French solar developer Solairedirect has been forced to scrap its $242 million initial public offering (IPO) on a French solar project due to a lack of demand.
The IPO will no longer be going ahead, read a statement from the French company, after "the order level did not reach the desired volume".
The solar project has not been cancelled, rather Solairedirect will return to it as soon as possible, albeit possibly with a different approach to funding. The share sale was due to close this week, but investors were said to be spooked by the prospect of funding a project in a place that has no government subsidy.
"Solairedirect was brave enough to link shares to projects that ultimately were not backed by subsidies," said BNEF analyst Pietro Radoia. "The problem is that yieldco investors have a long-term, low-risk profile. Selling electricity at spot-market rates does not allow you to have visibility on your cashflows in 15 years time."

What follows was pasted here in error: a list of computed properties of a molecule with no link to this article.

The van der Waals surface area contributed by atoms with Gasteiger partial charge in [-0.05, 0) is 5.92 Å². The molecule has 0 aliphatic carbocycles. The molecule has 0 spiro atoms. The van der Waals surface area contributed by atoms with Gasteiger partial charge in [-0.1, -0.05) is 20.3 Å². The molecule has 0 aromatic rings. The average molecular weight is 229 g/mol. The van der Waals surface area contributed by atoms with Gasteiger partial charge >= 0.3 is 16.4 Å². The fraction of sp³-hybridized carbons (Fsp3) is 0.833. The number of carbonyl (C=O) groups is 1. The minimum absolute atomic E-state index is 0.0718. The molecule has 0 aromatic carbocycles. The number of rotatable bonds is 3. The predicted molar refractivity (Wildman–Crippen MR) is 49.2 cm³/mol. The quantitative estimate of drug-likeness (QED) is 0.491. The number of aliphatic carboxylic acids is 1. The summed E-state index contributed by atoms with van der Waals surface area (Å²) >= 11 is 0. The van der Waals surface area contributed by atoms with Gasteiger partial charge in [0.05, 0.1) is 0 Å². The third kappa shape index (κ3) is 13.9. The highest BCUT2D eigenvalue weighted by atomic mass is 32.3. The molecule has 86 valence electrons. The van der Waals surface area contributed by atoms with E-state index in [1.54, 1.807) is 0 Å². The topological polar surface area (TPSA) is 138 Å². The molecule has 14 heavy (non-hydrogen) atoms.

According to Solairedirects CEO Thierry Lepercq, the IPO attracted considerable interest from Nordic and U.S. investors, but insufficient stocks were allocated. The company did not reveal how much bidders had offered, or at what price.
Lepercq admitted that some investors less acquainted with competitive solar may have been unaware of Solairedirects mode of business, which sees the company develop solar plants without subsidies in several countries globally.
Solairedirect has around 500 MW of solar energy in operation mostly in France and takes a minority equity stake in the solar parks it operates.
With a pipeline of 4,500 MW, Solairedirect is expanding into Chile and India, and has earmarked a further 2,000 MW of solar PV in India alone by 2019.